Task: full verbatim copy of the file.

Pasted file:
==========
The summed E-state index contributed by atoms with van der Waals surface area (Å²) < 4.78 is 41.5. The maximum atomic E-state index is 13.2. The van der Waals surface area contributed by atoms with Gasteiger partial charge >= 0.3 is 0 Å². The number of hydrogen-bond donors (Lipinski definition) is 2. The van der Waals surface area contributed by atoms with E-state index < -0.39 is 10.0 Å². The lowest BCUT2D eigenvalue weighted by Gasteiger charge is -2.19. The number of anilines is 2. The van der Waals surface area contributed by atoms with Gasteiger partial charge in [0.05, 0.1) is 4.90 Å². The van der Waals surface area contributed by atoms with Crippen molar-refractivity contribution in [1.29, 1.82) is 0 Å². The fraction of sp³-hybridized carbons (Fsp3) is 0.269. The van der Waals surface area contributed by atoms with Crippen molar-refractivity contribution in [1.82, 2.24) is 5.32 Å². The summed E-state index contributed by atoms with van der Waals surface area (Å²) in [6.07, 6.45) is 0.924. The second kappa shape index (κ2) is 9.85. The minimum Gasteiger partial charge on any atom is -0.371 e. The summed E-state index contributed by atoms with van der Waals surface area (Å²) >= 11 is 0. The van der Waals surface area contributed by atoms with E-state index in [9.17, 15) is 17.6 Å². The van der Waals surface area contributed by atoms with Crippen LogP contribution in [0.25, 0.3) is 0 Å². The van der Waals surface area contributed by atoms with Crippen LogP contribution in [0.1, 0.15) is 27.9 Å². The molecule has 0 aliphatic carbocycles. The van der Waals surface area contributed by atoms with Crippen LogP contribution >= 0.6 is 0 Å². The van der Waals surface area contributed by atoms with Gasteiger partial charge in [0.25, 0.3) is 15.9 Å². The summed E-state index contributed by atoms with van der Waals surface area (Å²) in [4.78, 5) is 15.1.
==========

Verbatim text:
The summed E-state index contributed by atoms with van der Waals surface area (Å²) < 4.78 is 41.5. The maximum atomic E-state index is 13.2. The van der Waals surface area contributed by atoms with Gasteiger partial charge >= 0.3 is 0 Å². The number of hydrogen-bond donors (Lipinski definition) is 2. The van der Waals surface area contributed by atoms with E-state index < -0.39 is 10.0 Å². The lowest BCUT2D eigenvalue weighted by Gasteiger charge is -2.19. The number of anilines is 2. The van der Waals surface area contributed by atoms with Gasteiger partial charge in [0.05, 0.1) is 4.90 Å². The van der Waals surface area contributed by atoms with Crippen molar-refractivity contribution in [1.29, 1.82) is 0 Å². The fraction of sp³-hybridized carbons (Fsp3) is 0.269. The van der Waals surface area contributed by atoms with Crippen molar-refractivity contribution in [1.82, 2.24) is 5.32 Å². The summed E-state index contributed by atoms with van der Waals surface area (Å²) in [6.07, 6.45) is 0.924. The second kappa shape index (κ2) is 9.85. The minimum Gasteiger partial charge on any atom is -0.371 e. The summed E-state index contributed by atoms with van der Waals surface area (Å²) >= 11 is 0. The van der Waals surface area contributed by atoms with E-state index in [9.17, 15) is 17.6 Å². The van der Waals surface area contributed by atoms with Crippen LogP contribution in [0.25, 0.3) is 0 Å². The van der Waals surface area contributed by atoms with Crippen LogP contribution in [0.1, 0.15) is 27.9 Å². The molecule has 0 aliphatic carbocycles. The van der Waals surface area contributed by atoms with Crippen LogP contribution >= 0.6 is 0 Å². The van der Waals surface area contributed by atoms with Gasteiger partial charge in [0.25, 0.3) is 15.9 Å². The summed E-state index contributed by atoms with van der Waals surface area (Å²) in [4.78, 5) is 15.1.